We also started working on our letters and covering them with Maps from the area, this was a slow and intricate process but they looked great when finished.

Below are some images of how the map is progressing.

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Making and Doing x 1

Map Making

A few weeks later me and Kayleigh met to continue work on the Map. We started by defining the outline of the roads and landmarks. We then discussed the different methods that we could use in order to complete our map. The most prominent part of our Map the canal running through its centre, it is for this reason that we focused on it first. We decided that we would create a mosaic effect with a plethora of different shades of blue, to indicate that the water changes colour dependant on a variety of environmental factors such as weather and shadow.

We then Started examining the Basin’s that are very prominent in size on our map. For this Kayleigh expressed the desire to use words for inside the Kingsland Basin as inspired by the book You Are Here which looks at a variety of different maps as presented by various artists. I then suggested that we fill in the gaps with patterns that reflect the movement of the water. Also if you look closely at the patterns you can see small bits of nature such as bees and flowers that reflect the tranquil area that the basins are in in contrast to the busy concrete mass that is London.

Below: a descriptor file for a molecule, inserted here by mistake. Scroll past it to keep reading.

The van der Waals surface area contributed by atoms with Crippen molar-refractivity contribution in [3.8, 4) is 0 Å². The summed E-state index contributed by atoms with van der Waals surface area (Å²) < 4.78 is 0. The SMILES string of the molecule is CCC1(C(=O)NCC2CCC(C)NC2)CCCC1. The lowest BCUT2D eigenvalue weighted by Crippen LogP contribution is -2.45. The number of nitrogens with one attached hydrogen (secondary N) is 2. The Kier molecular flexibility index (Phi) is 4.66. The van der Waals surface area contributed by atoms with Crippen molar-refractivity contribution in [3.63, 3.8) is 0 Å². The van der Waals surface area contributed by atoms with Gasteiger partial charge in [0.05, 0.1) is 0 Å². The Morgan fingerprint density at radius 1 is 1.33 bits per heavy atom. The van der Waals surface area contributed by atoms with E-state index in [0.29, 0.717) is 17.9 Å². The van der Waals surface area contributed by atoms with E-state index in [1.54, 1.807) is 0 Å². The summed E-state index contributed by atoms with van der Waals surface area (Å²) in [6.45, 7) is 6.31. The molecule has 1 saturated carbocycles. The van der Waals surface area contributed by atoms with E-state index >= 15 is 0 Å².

The next task was to work on the roads, we decided early on that we would use red for the roads as that is how they a represented on traditional road maps. We experimented on some pieces of paper and arrived at drawing small desire lines and derives to represent our participants ability to change their city even when within structure as concrete as roads.

Finally we looked at creating the green areas of our map, the graveyard of St Marys church is represented by stencils of leaves and small cut out pieces of green card to once again impose a Juxta-Position to the ever present concrete in London.IMG_0525IMG_0532IMG_0535